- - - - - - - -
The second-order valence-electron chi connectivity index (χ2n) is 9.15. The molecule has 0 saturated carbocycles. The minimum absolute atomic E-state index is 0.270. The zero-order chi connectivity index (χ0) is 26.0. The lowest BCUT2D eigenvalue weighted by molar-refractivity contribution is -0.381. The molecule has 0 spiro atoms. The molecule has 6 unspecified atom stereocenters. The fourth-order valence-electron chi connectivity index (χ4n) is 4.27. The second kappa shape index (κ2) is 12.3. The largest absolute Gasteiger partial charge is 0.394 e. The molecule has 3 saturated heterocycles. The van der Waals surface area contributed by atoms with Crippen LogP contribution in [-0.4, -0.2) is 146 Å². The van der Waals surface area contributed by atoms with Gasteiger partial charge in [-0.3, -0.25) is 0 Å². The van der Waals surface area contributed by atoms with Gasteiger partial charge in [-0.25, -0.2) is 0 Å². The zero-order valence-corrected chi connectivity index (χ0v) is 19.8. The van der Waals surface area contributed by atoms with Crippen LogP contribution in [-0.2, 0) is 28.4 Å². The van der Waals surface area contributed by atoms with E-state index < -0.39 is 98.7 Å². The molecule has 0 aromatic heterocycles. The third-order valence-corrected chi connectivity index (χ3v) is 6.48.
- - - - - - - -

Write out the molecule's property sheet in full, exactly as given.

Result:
The second-order valence-electron chi connectivity index (χ2n) is 9.15. The molecule has 0 saturated carbocycles. The minimum absolute atomic E-state index is 0.270. The zero-order chi connectivity index (χ0) is 26.0. The lowest BCUT2D eigenvalue weighted by molar-refractivity contribution is -0.381. The molecule has 0 spiro atoms. The molecule has 6 unspecified atom stereocenters. The fourth-order valence-electron chi connectivity index (χ4n) is 4.27. The second kappa shape index (κ2) is 12.3. The largest absolute Gasteiger partial charge is 0.394 e. The molecule has 3 saturated heterocycles. The van der Waals surface area contributed by atoms with Crippen LogP contribution in [-0.4, -0.2) is 146 Å². The van der Waals surface area contributed by atoms with Gasteiger partial charge in [-0.3, -0.25) is 0 Å². The van der Waals surface area contributed by atoms with Gasteiger partial charge in [-0.25, -0.2) is 0 Å². The zero-order valence-corrected chi connectivity index (χ0v) is 19.8. The van der Waals surface area contributed by atoms with Crippen LogP contribution in [-0.2, 0) is 28.4 Å². The van der Waals surface area contributed by atoms with E-state index < -0.39 is 98.7 Å². The molecule has 0 aromatic heterocycles. The third-order valence-corrected chi connectivity index (χ3v) is 6.48.